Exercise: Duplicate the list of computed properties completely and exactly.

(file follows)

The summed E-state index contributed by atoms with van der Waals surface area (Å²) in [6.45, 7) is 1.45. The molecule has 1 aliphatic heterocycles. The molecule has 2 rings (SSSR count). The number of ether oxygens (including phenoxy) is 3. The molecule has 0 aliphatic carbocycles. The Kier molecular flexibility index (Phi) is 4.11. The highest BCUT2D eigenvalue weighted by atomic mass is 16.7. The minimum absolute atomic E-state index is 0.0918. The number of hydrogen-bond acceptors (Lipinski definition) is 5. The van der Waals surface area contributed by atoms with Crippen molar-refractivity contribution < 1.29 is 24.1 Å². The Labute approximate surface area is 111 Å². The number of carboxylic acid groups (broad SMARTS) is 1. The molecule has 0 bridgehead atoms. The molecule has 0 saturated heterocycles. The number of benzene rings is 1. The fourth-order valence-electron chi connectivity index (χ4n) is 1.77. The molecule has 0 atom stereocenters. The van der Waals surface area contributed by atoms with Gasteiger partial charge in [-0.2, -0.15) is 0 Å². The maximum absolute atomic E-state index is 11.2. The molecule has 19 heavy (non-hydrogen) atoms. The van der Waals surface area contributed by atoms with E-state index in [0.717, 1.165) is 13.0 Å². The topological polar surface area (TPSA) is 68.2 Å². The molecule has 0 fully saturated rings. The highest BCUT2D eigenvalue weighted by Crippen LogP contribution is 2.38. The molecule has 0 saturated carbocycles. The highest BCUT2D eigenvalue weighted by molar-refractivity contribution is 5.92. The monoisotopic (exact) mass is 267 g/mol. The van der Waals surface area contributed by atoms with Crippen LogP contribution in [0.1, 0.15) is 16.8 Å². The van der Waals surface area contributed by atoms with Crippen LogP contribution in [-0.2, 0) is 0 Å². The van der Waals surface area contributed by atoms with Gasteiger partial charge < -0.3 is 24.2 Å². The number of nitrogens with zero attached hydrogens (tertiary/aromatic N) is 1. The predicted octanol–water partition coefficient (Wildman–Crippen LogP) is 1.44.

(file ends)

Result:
The summed E-state index contributed by atoms with van der Waals surface area (Å²) in [6.45, 7) is 1.45. The molecule has 1 aliphatic heterocycles. The molecule has 2 rings (SSSR count). The number of ether oxygens (including phenoxy) is 3. The molecule has 0 aliphatic carbocycles. The Kier molecular flexibility index (Phi) is 4.11. The highest BCUT2D eigenvalue weighted by atomic mass is 16.7. The minimum absolute atomic E-state index is 0.0918. The number of hydrogen-bond acceptors (Lipinski definition) is 5. The van der Waals surface area contributed by atoms with Crippen molar-refractivity contribution < 1.29 is 24.1 Å². The Labute approximate surface area is 111 Å². The number of carboxylic acid groups (broad SMARTS) is 1. The molecule has 0 bridgehead atoms. The molecule has 0 saturated heterocycles. The number of benzene rings is 1. The fourth-order valence-electron chi connectivity index (χ4n) is 1.77. The molecule has 0 atom stereocenters. The van der Waals surface area contributed by atoms with Gasteiger partial charge in [-0.2, -0.15) is 0 Å². The maximum absolute atomic E-state index is 11.2. The molecule has 19 heavy (non-hydrogen) atoms. The van der Waals surface area contributed by atoms with E-state index in [0.717, 1.165) is 13.0 Å². The topological polar surface area (TPSA) is 68.2 Å². The molecule has 0 fully saturated rings. The highest BCUT2D eigenvalue weighted by Crippen LogP contribution is 2.38. The molecule has 0 saturated carbocycles. The highest BCUT2D eigenvalue weighted by molar-refractivity contribution is 5.92. The monoisotopic (exact) mass is 267 g/mol. The van der Waals surface area contributed by atoms with Crippen LogP contribution in [0.1, 0.15) is 16.8 Å². The van der Waals surface area contributed by atoms with Crippen LogP contribution in [-0.2, 0) is 0 Å². The van der Waals surface area contributed by atoms with Gasteiger partial charge < -0.3 is 24.2 Å². The number of nitrogens with zero attached hydrogens (tertiary/aromatic N) is 1. The predicted octanol–water partition coefficient (Wildman–Crippen LogP) is 1.44.